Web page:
I confess I’ve never even looked up anything on PAs. Yet, I know that is exactly what to call it when my spouse does his routine. This is a man, at least in my mind, who usually gets what he wants. Yet his most common complaint, after not enough money which is a hot button issue, is that no one listens to him.
So what’s that about? Here’s the thing: he says stuff indirectly. The most innocent is when he says, “The dishes need to be done.” Dishes are our son’s job who is currently out of town. Is he telling me that he feels it’s my job to get them done or my fault he hadn’t done them yet?” Either way, I feel like I’ve been assigned something. At the very least, I feel I’ve had to work at figuring out what his words mean.
It doesn’t help that he speaks in the same banal tone as when he says, “The trees need to be trimmed.” “The yard is dry.” “Leaves need to be swept.” Those are typically what we’ve come to look at his jobs, so I tend to let most of those comments pass unacknowledged. “It looks like it’s going to rain.” “The stock market is down today.”
But there are other times when I sense not only an underlying message, but behind it, frustration. This morning when we went to a local diner for breakfast, he said, “It’s quieter in the back room.” I had been eyeing a table by the window for my own reasons, including faster service and a brighter view. He repeated himself, “It’s quieter in the back room.” Meanwhile the hostess was cleaning off the table that I wanted to sit at. “You’re not thinking,” my waiting spouse tells me. I want to tell him, “You don’t want to know what I’m thinking!” He repeats himself. Finally, I ask him “Do you want me to check the back room?” His response isn’t overwhelming. But I walk into the backroom to see if tables are available and to check the noise level. When I return he tells me that I’ve confused the hostess. I have confused the hostess? Really? It suddenly occurs to me why we don’t go out for breakfast very often.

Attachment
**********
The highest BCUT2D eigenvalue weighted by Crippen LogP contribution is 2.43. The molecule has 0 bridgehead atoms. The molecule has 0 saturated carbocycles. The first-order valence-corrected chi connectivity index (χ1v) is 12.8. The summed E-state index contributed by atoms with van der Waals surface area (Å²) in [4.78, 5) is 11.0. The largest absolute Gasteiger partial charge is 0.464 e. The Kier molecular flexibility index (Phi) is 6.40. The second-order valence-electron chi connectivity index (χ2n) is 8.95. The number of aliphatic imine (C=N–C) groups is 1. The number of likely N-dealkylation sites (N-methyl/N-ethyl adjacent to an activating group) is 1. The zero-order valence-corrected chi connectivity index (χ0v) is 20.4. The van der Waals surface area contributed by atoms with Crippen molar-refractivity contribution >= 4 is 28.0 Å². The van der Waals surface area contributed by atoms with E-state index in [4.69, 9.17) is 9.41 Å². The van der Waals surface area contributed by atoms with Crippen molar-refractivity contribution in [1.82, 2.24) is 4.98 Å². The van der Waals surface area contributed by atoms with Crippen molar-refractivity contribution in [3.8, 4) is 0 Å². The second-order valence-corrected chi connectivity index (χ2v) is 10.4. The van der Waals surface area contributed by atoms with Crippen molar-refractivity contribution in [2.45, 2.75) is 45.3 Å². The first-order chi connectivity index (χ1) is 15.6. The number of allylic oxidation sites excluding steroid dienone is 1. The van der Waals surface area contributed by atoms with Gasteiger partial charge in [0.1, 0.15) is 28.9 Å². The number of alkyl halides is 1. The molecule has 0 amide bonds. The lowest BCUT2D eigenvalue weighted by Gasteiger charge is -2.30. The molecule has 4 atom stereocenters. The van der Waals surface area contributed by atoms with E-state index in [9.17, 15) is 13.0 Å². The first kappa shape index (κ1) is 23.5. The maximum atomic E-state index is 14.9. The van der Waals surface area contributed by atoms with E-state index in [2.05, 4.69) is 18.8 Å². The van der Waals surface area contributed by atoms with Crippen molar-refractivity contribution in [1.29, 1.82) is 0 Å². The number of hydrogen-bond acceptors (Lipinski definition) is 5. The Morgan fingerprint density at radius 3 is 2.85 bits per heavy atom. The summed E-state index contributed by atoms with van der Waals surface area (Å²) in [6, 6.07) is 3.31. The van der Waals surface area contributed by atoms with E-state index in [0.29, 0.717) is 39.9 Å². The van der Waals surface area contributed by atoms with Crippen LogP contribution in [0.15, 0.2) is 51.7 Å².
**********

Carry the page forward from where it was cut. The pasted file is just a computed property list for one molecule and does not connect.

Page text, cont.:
When we sit down, it is a bit quieter. I ask him, no I insist, that he practice asking for what he wants. It’s called communication. We laugh a bit over an assertiveness training class I asked him to take one year. He thought his booming voice scared most of the mice, uh, participants. Is there a class for people who boom yet don’t feel heard or don’t clearly ask for what they want?
After a little breakfast, I sense less agitation. And yes, the service took longer. But he’s had his morning tea and our stomachs, now full, makes us feel more accepting of each other. “What’s on the agenda today?” I ask him. I often ask him this on weekends hoping to be clear about his goals, so I don’t expect anything I can’t hope to get.
“Yardwork needs to get done and the cat needs hairball medication.” I sigh, “Ok, dear.” “Sorry. I’m going to trim the trees, but first I wanted to go get the hairball stuff for the cat. Wanna go?” “Sure, as long as we won’t be too long.” We leave the diner and I think “it’s progress.”
As we drive away, he says, “A few bills came yesterday.” Don’t even get me started on what that means.